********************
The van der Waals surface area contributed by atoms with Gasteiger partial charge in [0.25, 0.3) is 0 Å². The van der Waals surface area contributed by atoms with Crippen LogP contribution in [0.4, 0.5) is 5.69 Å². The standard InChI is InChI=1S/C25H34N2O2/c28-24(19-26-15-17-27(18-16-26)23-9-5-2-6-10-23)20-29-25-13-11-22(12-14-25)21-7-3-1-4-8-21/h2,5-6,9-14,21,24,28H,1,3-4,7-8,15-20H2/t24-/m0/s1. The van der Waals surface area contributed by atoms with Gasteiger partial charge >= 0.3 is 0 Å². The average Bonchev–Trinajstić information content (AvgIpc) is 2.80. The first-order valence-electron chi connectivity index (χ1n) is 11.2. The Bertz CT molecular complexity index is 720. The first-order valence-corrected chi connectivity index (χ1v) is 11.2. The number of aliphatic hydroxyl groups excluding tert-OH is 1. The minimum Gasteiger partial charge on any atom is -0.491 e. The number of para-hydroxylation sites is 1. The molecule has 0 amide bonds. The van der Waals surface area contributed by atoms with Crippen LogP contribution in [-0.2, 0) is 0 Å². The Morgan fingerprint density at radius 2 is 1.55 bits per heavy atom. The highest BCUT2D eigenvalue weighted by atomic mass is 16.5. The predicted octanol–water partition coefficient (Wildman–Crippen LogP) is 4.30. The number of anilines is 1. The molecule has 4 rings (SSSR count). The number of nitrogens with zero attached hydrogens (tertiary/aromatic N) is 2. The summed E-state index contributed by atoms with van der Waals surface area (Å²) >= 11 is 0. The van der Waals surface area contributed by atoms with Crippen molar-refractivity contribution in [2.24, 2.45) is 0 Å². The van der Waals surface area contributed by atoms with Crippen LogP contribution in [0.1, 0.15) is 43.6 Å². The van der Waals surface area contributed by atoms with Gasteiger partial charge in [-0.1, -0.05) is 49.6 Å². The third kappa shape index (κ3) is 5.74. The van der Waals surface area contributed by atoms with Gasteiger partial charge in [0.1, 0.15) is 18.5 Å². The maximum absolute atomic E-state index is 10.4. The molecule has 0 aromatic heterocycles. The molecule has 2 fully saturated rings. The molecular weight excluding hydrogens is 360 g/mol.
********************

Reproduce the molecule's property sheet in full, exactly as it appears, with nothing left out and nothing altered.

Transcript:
The van der Waals surface area contributed by atoms with Gasteiger partial charge in [0.25, 0.3) is 0 Å². The van der Waals surface area contributed by atoms with Crippen LogP contribution in [0.4, 0.5) is 5.69 Å². The standard InChI is InChI=1S/C25H34N2O2/c28-24(19-26-15-17-27(18-16-26)23-9-5-2-6-10-23)20-29-25-13-11-22(12-14-25)21-7-3-1-4-8-21/h2,5-6,9-14,21,24,28H,1,3-4,7-8,15-20H2/t24-/m0/s1. The van der Waals surface area contributed by atoms with Gasteiger partial charge >= 0.3 is 0 Å². The average Bonchev–Trinajstić information content (AvgIpc) is 2.80. The first-order valence-electron chi connectivity index (χ1n) is 11.2. The Bertz CT molecular complexity index is 720. The first-order valence-corrected chi connectivity index (χ1v) is 11.2. The number of aliphatic hydroxyl groups excluding tert-OH is 1. The minimum Gasteiger partial charge on any atom is -0.491 e. The number of para-hydroxylation sites is 1. The molecule has 0 amide bonds. The van der Waals surface area contributed by atoms with Crippen LogP contribution in [-0.2, 0) is 0 Å². The Morgan fingerprint density at radius 2 is 1.55 bits per heavy atom. The highest BCUT2D eigenvalue weighted by atomic mass is 16.5. The predicted octanol–water partition coefficient (Wildman–Crippen LogP) is 4.30. The number of anilines is 1. The molecule has 4 rings (SSSR count). The number of nitrogens with zero attached hydrogens (tertiary/aromatic N) is 2. The summed E-state index contributed by atoms with van der Waals surface area (Å²) >= 11 is 0. The van der Waals surface area contributed by atoms with Crippen molar-refractivity contribution in [2.24, 2.45) is 0 Å². The van der Waals surface area contributed by atoms with Crippen LogP contribution in [0.1, 0.15) is 43.6 Å². The van der Waals surface area contributed by atoms with Gasteiger partial charge in [-0.1, -0.05) is 49.6 Å². The third kappa shape index (κ3) is 5.74. The van der Waals surface area contributed by atoms with Gasteiger partial charge in [0.1, 0.15) is 18.5 Å². The maximum absolute atomic E-state index is 10.4. The molecule has 0 aromatic heterocycles. The molecule has 2 fully saturated rings. The molecular weight excluding hydrogens is 360 g/mol.